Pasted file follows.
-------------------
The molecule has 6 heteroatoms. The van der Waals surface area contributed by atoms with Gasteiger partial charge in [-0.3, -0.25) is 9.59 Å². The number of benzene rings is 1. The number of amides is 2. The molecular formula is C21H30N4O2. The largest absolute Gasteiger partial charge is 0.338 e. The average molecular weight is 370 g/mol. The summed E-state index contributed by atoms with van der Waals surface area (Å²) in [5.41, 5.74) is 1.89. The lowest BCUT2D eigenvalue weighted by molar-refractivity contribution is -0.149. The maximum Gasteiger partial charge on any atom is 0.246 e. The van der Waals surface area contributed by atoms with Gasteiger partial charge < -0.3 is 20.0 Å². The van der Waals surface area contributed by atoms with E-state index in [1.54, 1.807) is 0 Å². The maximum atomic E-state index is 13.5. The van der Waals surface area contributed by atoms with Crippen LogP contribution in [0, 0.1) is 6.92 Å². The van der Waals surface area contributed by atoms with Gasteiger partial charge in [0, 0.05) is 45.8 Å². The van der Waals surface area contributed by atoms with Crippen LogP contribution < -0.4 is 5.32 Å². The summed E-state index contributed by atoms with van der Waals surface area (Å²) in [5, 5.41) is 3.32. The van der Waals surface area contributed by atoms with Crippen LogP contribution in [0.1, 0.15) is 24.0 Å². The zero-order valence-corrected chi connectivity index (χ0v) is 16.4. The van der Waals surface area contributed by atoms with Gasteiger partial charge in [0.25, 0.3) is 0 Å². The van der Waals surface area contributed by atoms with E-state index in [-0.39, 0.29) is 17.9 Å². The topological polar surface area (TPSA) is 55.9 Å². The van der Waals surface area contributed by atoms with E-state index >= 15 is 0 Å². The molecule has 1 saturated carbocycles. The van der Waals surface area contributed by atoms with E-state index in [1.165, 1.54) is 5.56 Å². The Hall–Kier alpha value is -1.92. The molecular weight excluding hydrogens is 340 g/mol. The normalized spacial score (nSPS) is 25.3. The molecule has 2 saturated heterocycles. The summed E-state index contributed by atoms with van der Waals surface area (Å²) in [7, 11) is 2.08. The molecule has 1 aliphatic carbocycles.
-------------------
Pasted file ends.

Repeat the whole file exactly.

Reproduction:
The molecule has 6 heteroatoms. The van der Waals surface area contributed by atoms with Gasteiger partial charge in [-0.3, -0.25) is 9.59 Å². The number of benzene rings is 1. The number of amides is 2. The molecular formula is C21H30N4O2. The largest absolute Gasteiger partial charge is 0.338 e. The average molecular weight is 370 g/mol. The summed E-state index contributed by atoms with van der Waals surface area (Å²) in [5.41, 5.74) is 1.89. The lowest BCUT2D eigenvalue weighted by molar-refractivity contribution is -0.149. The maximum Gasteiger partial charge on any atom is 0.246 e. The van der Waals surface area contributed by atoms with Gasteiger partial charge < -0.3 is 20.0 Å². The van der Waals surface area contributed by atoms with E-state index in [1.54, 1.807) is 0 Å². The maximum atomic E-state index is 13.5. The van der Waals surface area contributed by atoms with Crippen LogP contribution in [0, 0.1) is 6.92 Å². The van der Waals surface area contributed by atoms with Gasteiger partial charge in [0, 0.05) is 45.8 Å². The van der Waals surface area contributed by atoms with Crippen LogP contribution < -0.4 is 5.32 Å². The summed E-state index contributed by atoms with van der Waals surface area (Å²) in [5, 5.41) is 3.32. The van der Waals surface area contributed by atoms with Crippen LogP contribution in [0.1, 0.15) is 24.0 Å². The zero-order valence-corrected chi connectivity index (χ0v) is 16.4. The van der Waals surface area contributed by atoms with Gasteiger partial charge in [0.25, 0.3) is 0 Å². The van der Waals surface area contributed by atoms with E-state index in [-0.39, 0.29) is 17.9 Å². The topological polar surface area (TPSA) is 55.9 Å². The van der Waals surface area contributed by atoms with E-state index >= 15 is 0 Å². The molecule has 1 saturated carbocycles. The van der Waals surface area contributed by atoms with E-state index in [1.165, 1.54) is 5.56 Å². The Hall–Kier alpha value is -1.92. The molecular weight excluding hydrogens is 340 g/mol. The normalized spacial score (nSPS) is 25.3. The molecule has 2 saturated heterocycles. The summed E-state index contributed by atoms with van der Waals surface area (Å²) in [7, 11) is 2.08. The molecule has 1 aliphatic carbocycles.